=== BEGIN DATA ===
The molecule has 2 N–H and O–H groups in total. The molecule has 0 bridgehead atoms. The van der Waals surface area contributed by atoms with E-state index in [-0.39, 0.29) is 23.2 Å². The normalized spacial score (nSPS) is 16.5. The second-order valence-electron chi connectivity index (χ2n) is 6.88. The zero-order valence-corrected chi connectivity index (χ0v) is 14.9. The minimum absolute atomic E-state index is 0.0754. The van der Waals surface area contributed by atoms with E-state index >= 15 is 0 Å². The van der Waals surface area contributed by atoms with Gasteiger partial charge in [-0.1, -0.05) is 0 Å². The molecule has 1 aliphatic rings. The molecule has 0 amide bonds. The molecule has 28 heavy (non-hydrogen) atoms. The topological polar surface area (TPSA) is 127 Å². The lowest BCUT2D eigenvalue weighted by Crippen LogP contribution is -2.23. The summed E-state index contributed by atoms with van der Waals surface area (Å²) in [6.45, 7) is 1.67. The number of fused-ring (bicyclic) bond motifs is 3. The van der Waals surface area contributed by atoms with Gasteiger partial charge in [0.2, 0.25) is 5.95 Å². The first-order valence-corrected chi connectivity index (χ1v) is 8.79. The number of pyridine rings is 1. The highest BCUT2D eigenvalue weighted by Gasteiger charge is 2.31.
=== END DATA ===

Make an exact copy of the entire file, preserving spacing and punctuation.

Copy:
The molecule has 2 N–H and O–H groups in total. The molecule has 0 bridgehead atoms. The van der Waals surface area contributed by atoms with E-state index in [-0.39, 0.29) is 23.2 Å². The normalized spacial score (nSPS) is 16.5. The second-order valence-electron chi connectivity index (χ2n) is 6.88. The zero-order valence-corrected chi connectivity index (χ0v) is 14.9. The minimum absolute atomic E-state index is 0.0754. The van der Waals surface area contributed by atoms with E-state index >= 15 is 0 Å². The van der Waals surface area contributed by atoms with Gasteiger partial charge in [-0.1, -0.05) is 0 Å². The molecule has 1 aliphatic rings. The molecule has 0 amide bonds. The molecule has 28 heavy (non-hydrogen) atoms. The topological polar surface area (TPSA) is 127 Å². The lowest BCUT2D eigenvalue weighted by Crippen LogP contribution is -2.23. The summed E-state index contributed by atoms with van der Waals surface area (Å²) in [6.45, 7) is 1.67. The number of fused-ring (bicyclic) bond motifs is 3. The van der Waals surface area contributed by atoms with Gasteiger partial charge in [0.2, 0.25) is 5.95 Å². The first-order valence-corrected chi connectivity index (χ1v) is 8.79. The number of pyridine rings is 1. The highest BCUT2D eigenvalue weighted by Gasteiger charge is 2.31.